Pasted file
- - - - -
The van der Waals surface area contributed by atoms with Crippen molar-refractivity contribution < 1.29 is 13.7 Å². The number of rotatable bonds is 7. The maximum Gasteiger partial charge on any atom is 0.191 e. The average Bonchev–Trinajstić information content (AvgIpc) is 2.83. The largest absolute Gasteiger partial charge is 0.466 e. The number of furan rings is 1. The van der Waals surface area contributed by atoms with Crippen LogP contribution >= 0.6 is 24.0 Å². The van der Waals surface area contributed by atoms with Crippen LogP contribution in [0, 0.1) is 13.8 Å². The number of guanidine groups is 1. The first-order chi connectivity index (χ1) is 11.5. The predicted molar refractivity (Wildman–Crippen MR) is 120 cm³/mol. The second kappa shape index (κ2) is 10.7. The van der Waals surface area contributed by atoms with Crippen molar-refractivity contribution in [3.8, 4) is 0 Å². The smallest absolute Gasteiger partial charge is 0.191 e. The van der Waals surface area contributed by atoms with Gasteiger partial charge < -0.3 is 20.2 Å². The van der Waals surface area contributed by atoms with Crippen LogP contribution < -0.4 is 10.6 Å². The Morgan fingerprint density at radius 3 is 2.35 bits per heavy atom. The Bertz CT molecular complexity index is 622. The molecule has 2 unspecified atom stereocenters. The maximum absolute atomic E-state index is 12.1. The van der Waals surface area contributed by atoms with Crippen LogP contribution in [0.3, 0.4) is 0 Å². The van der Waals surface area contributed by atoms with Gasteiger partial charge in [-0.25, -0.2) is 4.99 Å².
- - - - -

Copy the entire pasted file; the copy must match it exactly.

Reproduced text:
The van der Waals surface area contributed by atoms with Crippen molar-refractivity contribution < 1.29 is 13.7 Å². The number of rotatable bonds is 7. The maximum Gasteiger partial charge on any atom is 0.191 e. The average Bonchev–Trinajstić information content (AvgIpc) is 2.83. The largest absolute Gasteiger partial charge is 0.466 e. The number of furan rings is 1. The van der Waals surface area contributed by atoms with Crippen LogP contribution >= 0.6 is 24.0 Å². The van der Waals surface area contributed by atoms with Crippen LogP contribution in [0, 0.1) is 13.8 Å². The number of guanidine groups is 1. The first-order chi connectivity index (χ1) is 11.5. The predicted molar refractivity (Wildman–Crippen MR) is 120 cm³/mol. The second kappa shape index (κ2) is 10.7. The van der Waals surface area contributed by atoms with Crippen molar-refractivity contribution in [3.8, 4) is 0 Å². The smallest absolute Gasteiger partial charge is 0.191 e. The van der Waals surface area contributed by atoms with Gasteiger partial charge < -0.3 is 20.2 Å². The van der Waals surface area contributed by atoms with Crippen LogP contribution < -0.4 is 10.6 Å². The Morgan fingerprint density at radius 3 is 2.35 bits per heavy atom. The Bertz CT molecular complexity index is 622. The molecule has 2 unspecified atom stereocenters. The maximum absolute atomic E-state index is 12.1. The van der Waals surface area contributed by atoms with Crippen LogP contribution in [0.3, 0.4) is 0 Å². The van der Waals surface area contributed by atoms with Gasteiger partial charge in [-0.25, -0.2) is 4.99 Å².